Oral corticosteroid-related healthcare resource utilisation in patients with COPD

David Price* (Corresponding Author)

*Corresponding author for this work

Research output: Contribution to conferenceAbstractpeer-review


Introduction and Objectives: Oral corticosteroids (OCS) are sometimes used to manage exacerbations in patients with chronic obstructive pulmonary disease (COPD). Evidence suggests chronic OCS use is related to adverse outcomes, which may be associated with additional healthcare resource utilisation (HCRU) and costs. The objective of this study was to compare HCRU in patients who ever or never used OCS (OCS vs non-OCS cohorts) and to examine associations between cumulative OCS exposure and HCRU/costs.

Methods: This matched historical observational cohort study used the UK Clinical Practice Research Datalink (1987–2019). Patients with a COPD diagnosis on/after 1 April 2003 and Hospital Episode Statistics linkage were included. Attendances for emergency room, specialist or primary care (PC) outpatient and inpatient visits were analysed. Costs were estimated using Health and Social Care 2019 and NHS Reference Costs 2019–2020 reports.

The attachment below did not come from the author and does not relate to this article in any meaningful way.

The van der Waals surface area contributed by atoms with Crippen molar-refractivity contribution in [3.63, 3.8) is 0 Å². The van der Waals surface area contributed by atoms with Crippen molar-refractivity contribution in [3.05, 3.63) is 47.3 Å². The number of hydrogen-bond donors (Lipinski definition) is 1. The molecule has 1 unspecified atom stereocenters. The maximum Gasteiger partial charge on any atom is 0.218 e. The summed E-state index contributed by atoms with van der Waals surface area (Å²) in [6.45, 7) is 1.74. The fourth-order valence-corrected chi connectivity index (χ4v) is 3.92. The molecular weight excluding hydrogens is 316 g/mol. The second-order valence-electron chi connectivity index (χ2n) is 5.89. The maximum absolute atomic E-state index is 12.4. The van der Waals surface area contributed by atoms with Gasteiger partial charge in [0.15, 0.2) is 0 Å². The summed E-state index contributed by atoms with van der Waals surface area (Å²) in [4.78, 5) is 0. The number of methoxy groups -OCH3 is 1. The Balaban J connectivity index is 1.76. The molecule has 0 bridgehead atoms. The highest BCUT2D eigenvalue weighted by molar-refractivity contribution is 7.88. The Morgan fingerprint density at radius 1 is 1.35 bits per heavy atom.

Results: Compared with the non-OCS cohort, the OCS cohort had higher annualised total attendances and costs (Table). Compared with patients with cumulative OCS doses <0.5 g, patients with higher cumulative doses had higher costs (incidence rate ratios; 95% CI) starting at 0.5–<1.0 g for specialist consultations (1.91; 1.89, 1.93), inpatient non-elective short stays (1.10; 1.09, 1.12) and long stays (1.039; 1.036, 1.042) and PC consultations (1.274; 1.267, 1.281).

Conclusions: OCS use is associated with increased HCRU and costs, with a positive dose–response relationship
Original languageEnglish
Publication statusAccepted/In press - 2022
EventBritish Thoracic Society Winter Meeting 2022 - QEII Centre, London, United Kingdom
Duration: 23 Nov 202225 Nov 2022


ConferenceBritish Thoracic Society Winter Meeting 2022
Country/TerritoryUnited Kingdom
Internet address


Dive into the research topics of 'Oral corticosteroid-related healthcare resource utilisation in patients with COPD'. Together they form a unique fingerprint.

Cite this